Do bees really have tongues? How long is the tongue of a bee? Are all bee tongues the same? What do bees use their tongues for?
All of these are common questions, so let's take a look at the tongue of the bee.
Depending on the works and writings you are reading, the tongues of bees might be called the proboscis which in fact refers to a collection of jointed mouthparts.
However, other writings may prefer to reference only one part of the proboscis to describe the tongue, that being the glossa which is scientifically more accurate.
However, for the purposes of this page, I'm going to write about the collection of mouthparts (proboscis) as well as the glossa (tongue). Hopefully it will be clear to the reader why I have done this. You'll discover that assumptions which, to the non-scientist may seem perfectly plausible, are nevertheless actually a little more complicated than they first seemed.
All bees are described generally as either long-tongued or short-tongued bees.
However, the length of the glossa is not what determines whether a bee is categorized as long or short- tongued.
Authors Wilson & Messinger Carril in The Bees In Your Backyard note:
In a study below measuring the glossa of a bees, those regarded as 'long-tongued' did have an average range that was longer than those categorized as short-tongued, though differences between some species from either group can be small.
The specific characteristics of the tongues also differ in other ways.
In long-tongued bees, when the proboscis is extended, its other pieces can be folded to form a straw for sipping, and the tongue (glossa) is hairy and very porous. Bees can fold the tongue under themselves, as can be seen in the image below.
In short-tongued bees, the tongue is stout and a much shorter straw is formed by just the maxillary palps. Bees with this kind of tongue tend to mop or dab at nectar stores rather than suck them up.
Long-tongued bee families:
Includes for example, mason bees (Osmia), leafcutter bees (Megachile) and resin bees (Heriades).
Short-tongued bee familes:
Includes for example, mining bees (Andrena).
Includes for example, end-banded furrow bees (Halictus) and base-banded furrow bees (Lassioglossum).
Includes for example, plasterer bees (Colletes) and yellow-face bees (Hylaeus).
Includes for example, pantaloon bees (Dasypoda), oil-collecting bees (Macropis) and blunthorn bees (Melitta).
You'll see from the data below, according to one study, bumble bees (Bombus) had the longest tongue (or glossa) of the all the bees included within the sample. In the study, the average tongue length for different bumble bee species ranged from 5.27 - 7.68 mm, and the average proboscis length was 7.58 - 10.72 mm.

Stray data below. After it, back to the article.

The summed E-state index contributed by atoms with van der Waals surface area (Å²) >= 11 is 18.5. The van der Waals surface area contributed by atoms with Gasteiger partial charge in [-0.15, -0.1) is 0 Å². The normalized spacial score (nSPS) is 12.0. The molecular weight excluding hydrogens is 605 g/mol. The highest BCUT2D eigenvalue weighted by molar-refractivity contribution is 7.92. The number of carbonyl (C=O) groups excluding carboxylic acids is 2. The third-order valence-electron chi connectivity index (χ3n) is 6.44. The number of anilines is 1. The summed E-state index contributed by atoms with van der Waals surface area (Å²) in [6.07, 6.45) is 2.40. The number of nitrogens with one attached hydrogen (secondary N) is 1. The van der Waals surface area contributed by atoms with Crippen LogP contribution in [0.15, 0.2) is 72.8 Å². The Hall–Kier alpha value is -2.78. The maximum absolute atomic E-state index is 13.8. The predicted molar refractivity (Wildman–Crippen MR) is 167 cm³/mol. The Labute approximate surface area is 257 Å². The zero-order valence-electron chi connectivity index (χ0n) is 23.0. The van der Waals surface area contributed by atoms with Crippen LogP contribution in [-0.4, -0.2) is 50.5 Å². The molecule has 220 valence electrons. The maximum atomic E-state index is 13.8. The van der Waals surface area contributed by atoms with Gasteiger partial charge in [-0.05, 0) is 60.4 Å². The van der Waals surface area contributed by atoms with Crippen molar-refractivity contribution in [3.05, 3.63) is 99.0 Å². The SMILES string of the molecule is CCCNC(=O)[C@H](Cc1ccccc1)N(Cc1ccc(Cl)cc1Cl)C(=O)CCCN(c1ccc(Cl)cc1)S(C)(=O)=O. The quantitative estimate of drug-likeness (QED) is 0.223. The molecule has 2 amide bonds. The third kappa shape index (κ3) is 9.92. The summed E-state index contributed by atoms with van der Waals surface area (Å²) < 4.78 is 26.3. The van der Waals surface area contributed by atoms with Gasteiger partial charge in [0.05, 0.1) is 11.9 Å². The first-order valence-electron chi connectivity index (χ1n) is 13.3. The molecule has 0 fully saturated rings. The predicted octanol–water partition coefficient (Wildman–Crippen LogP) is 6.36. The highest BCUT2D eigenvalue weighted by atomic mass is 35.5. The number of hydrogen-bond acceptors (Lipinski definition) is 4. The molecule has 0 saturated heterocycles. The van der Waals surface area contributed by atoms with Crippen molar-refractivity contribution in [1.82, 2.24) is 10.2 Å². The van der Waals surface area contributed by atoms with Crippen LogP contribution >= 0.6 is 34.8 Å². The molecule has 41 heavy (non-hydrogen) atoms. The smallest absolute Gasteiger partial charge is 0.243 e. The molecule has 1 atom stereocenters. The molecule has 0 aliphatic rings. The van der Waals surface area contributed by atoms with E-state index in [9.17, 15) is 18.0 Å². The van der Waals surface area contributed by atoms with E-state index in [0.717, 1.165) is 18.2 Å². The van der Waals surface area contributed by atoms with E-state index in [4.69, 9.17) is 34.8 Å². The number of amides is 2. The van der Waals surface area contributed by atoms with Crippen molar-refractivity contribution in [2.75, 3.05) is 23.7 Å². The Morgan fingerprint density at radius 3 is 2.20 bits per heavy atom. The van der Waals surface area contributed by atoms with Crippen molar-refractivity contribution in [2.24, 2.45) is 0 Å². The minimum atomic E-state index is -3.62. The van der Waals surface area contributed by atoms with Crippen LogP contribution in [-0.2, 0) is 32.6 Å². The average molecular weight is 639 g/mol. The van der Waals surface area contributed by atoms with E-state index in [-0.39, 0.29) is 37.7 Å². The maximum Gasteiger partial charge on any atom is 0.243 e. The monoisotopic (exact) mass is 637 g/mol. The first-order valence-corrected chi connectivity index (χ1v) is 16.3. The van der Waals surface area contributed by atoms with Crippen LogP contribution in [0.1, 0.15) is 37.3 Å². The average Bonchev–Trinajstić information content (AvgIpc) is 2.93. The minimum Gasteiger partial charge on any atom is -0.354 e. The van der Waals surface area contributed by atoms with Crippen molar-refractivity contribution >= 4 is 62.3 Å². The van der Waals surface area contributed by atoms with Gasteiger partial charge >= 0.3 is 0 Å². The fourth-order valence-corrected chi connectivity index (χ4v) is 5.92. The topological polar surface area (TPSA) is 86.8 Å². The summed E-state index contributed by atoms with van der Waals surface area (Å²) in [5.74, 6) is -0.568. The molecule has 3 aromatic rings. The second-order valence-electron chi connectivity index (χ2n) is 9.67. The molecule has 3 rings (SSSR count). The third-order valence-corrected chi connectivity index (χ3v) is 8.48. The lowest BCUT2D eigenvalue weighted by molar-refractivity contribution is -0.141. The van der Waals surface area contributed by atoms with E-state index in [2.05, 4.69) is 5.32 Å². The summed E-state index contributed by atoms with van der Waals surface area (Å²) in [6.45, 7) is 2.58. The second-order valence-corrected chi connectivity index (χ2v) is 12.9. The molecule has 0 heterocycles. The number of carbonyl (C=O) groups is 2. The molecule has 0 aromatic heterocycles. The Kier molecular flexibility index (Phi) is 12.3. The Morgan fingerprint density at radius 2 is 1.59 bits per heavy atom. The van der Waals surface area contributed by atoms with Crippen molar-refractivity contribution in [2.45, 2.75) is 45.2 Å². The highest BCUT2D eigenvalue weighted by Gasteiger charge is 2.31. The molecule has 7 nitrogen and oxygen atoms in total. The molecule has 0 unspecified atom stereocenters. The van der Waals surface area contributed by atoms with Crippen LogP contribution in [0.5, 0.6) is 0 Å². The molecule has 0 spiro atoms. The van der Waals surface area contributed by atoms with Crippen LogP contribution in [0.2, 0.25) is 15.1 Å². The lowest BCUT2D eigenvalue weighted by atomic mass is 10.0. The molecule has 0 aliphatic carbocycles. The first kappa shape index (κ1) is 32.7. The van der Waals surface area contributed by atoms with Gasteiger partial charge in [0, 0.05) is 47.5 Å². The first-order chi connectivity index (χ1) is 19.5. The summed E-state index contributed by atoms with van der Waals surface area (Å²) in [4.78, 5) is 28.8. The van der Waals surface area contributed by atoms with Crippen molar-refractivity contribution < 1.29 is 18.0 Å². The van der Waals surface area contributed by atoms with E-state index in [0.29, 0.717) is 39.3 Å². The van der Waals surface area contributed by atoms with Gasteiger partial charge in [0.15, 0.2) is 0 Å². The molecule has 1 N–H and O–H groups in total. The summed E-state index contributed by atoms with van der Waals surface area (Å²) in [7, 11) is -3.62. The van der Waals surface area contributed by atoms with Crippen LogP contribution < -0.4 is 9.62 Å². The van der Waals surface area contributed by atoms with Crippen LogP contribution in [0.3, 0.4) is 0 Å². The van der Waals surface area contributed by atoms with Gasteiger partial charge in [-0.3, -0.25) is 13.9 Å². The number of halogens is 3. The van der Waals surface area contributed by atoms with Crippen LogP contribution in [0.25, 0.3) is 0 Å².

However, it should be noted that there are thousands of different types of bee in the world, and we do not know the tongue length of every existing bee.
Measuring the proboscis and tongues of bees can represent a challenge and most available research tends to focus on the larger bee species, such as the bumble bees, or the intensively studied, such as the western honey bee, Apis mellifera.
However, perhaps one of the most wide ranging was a 2016 study by Cariveau et al1, which measured the proboscis length (including the glossa) of 786 individual bees of 100 species across 5 of the 7 bee families.
Below, I have adapted the data gathered from the study, and grouped the data by bee family and genus. I then provide the mean (average) tongue and proboscis length range for the bee species included within a specific genus.
For example, within the Augochlorini bee genus, the proboscis length ranged from a mean of 1.69mm for the species Augochlorella persimilis, to the mean of 2.75 mm for the species Augochlora (Augochlora) pura pura. The mean length of the glossa for the same was 0.43 mm and 1.14 mm for each of the bee species respectively.
*As stated, the tables below are adapted from Cariveau et al1. Please note that one number is shown where the proboscis of only one bee species was measured for that particular genus.
length range (mm)
length range (mm)
length range (mm)
|Andrenidae||Andrena||1.41 - 2.68||0.34 - 0.58||1.07 - 2.11|
|Colletidae||Colletes||2.35 - 2.83||0.54 - 0.71||1.82 - 2.12|
|Hylaeus||0.76 - 0.97||0.17 - 0.31||0.59 - 0.66|
|Halictidae||Agapostemon||3.1 - 3.49||1.15 - 1.35||1.94 - 2.15|
|Augochlora||1.69 - 2.75||0.43 - 1.14||1.26 -1.62|
|Halictus||2.11 - 2.85||0.67 - 1.13||1.44 - 1.72|
|Lasioglossum||1.23 - 2.56||0.43 - 0.93||0.81 - 1.63|
|Bombus||7.58 -10.72||5.27 -7.68||2.31 -3.04|
|Ceratina||2.68 - 3.67||1.79 - 2.48||0.9 - 1.18|
|Melissodes||4.25 - 6.38||2.66 - 3.94||1.58 - 2.44|
|Nomada||2.04 - 3.54||1.06 - 2.26||0.98 - 1.28|
|Coelioxys||3.71 - 4.09||2.64 - 3.03||1.05 -1.06|
|Heriades||2.64 - 2.9||1.75 - 2.01||0.89|
|Hoplitis||2.85 - 4.68||1.64 - 3.23||1.21 -1.45|
|Megachile||3.3 - 7.23||1.92 - 5.13||1.38 - 2.09|
|Osmia||3.67 - 4.96||2.42 - 3.22||1.26 - 1.74|
1. Cariveau DP, Nayak GK, Bartomeus I, et al. The Allometry of Bee Proboscis Length and Its Uses in Ecology [published correction appears in PLoS One. 2018 Nov 19;13(11):e0207900]. PLoS One. 2016;11(3):e0151482. Published 2016 Mar 17. doi:10.1371/journal.pone.0151482
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